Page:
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A look back: Recognition for Sonoma County Pride was an uphill battle

Considered a gay-friendly destination with an established LGBTQ community, Sonoma County is a place where Pride flags are displayed prominently in downtown plazas, businesses and schools. But the journey for Pride week to be officially recognized was an uphill battle.

It took five years of unsuccessful attempts by LGBTQ activists in the late 1980s and early 1990s before Sonoma County supervisors recognized Pride week.

“That was not a very progressive time here,” said Tina Dungan, 70, co-founder of the Lesbian Archives of Sonoma County.

The first Pride resolution in the county was presented in May 1987 to a couple of supervisors, and it wasn’t included on their agenda. Supervisors refused to pass it in 1988 and again in 1989 with a 4-1 vote against it.

“It was important to the gay and lesbian community to see their own unity and show their strength. There is no doubt that they will grow with this and become more of a force in Sonoma County,” Supervisor Ernie Carpenter said in 1989 following his sole vote in favor of the resolution.

Some supervisors said they voted no because they didn’t think Pride would help the LGBTQ community. Another said they couldn’t “commend” the community “on their sex life,” according to a Press Democrat report.

But the resolution wasn’t about their sex lives; it was about their daily lives, said Magi Fedorka, a leader in the movement who wrote the original Sonoma County Pride resolution in 1987.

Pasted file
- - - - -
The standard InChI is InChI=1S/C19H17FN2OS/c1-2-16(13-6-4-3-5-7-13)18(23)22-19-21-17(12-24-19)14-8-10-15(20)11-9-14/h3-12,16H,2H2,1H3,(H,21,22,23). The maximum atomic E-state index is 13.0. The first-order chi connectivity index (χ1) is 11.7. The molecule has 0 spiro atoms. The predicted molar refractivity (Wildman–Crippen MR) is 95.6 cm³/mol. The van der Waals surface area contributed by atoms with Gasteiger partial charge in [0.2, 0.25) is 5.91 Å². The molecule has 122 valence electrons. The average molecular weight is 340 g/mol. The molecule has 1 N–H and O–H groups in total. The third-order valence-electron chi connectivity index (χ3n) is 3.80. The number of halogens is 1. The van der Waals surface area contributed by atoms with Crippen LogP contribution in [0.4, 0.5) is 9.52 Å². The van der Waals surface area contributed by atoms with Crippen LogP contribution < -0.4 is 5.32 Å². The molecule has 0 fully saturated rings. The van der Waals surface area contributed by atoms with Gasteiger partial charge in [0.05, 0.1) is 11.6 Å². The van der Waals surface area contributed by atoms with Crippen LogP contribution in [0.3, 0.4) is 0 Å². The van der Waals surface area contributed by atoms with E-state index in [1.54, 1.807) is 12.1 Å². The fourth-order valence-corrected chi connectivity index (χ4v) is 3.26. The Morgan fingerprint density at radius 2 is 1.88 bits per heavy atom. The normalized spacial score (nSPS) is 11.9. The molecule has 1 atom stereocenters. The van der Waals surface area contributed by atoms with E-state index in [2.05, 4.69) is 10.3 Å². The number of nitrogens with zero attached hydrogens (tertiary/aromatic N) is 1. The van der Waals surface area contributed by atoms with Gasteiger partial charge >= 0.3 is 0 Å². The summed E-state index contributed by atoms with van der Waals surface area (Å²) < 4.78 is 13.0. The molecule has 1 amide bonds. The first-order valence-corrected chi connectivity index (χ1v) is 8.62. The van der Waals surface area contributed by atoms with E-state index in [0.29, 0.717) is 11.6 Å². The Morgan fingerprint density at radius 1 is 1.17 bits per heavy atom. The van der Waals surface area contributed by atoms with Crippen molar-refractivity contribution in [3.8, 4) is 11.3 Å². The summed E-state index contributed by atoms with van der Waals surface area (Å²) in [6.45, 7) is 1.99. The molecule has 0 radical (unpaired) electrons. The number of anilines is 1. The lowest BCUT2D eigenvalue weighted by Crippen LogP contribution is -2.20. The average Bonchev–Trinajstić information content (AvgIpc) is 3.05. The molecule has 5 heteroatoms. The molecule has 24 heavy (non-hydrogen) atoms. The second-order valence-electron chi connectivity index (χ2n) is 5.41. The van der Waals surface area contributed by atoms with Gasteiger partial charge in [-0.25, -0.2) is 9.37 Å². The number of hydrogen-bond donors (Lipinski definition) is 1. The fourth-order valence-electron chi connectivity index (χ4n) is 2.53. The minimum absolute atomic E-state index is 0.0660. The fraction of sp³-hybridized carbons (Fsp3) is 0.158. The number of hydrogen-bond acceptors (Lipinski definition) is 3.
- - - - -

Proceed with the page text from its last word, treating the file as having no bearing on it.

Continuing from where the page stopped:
“The LGBTQIA community is diverse. Celebrating Pride as a community is an expression of solidarity. It is a commitment renewed annually to work together through differences to achieve greater equity and social justice,” said Fedorka, 62, an organizer of the first Pride picnic at Spring Lake in 1987.

Pride parades and picnics continued to be held, although again in 1990 there weren’t enough county supervisor votes to recognize it.

“So I said, ‘We’re going to the board anyway and we the people of Sonoma County are declaring Pride,’” Fedorka said in an interview.

The LGBTQ community organized politically, and Fedorka said they flexed their political muscle months later in 1990 when state Sen. Jim Nielsen, a Republican who didn’t support Pride, was unseated by Mike Thompson, a Democrat who attended Sonoma County Pride in its early years.

In 1991, county supervisors voted 2-1 in favor of the Pride resolution, although Fedorka called it an “odd year” because two were gone — one on vacation and one having recently resigned.

Local LGBTQ history buffs point to May 19, 1992, as the day Pride was officially recognized in Sonoma County, with the majority of supervisors voting in favor of it.

The county board’s newest member in 1992, Mike Cale, joined supervisors Carpenter and Tim Smith in the majority vote to adopt the Pride resolution. Earlier in the year, Cale said he probably wasn’t going to support the resolution, but changed his mind in light of “recent civil unrest in Los Angeles and a close reading of the document,” according to a Press Democrat report.

“Our commitment to Pride is our commitment to solidarity that love is love,” Fedorka said. “For me, the only people who are not part of the LGBTQ+ community are those who choose not to support living our lives authentically.”

The LGBTQ history timeline will be on display from 3-8 p.m. June 26 at the Sonoma County Fairgrounds during the Rainbow City Concert featuring Todrick Hall.

To register for a June 22 online presentation on Sonoma County LGBTQ+ history by historians Tina Dungan and Shad Reinstein, go to sonomalibrary.org/celebratepride.

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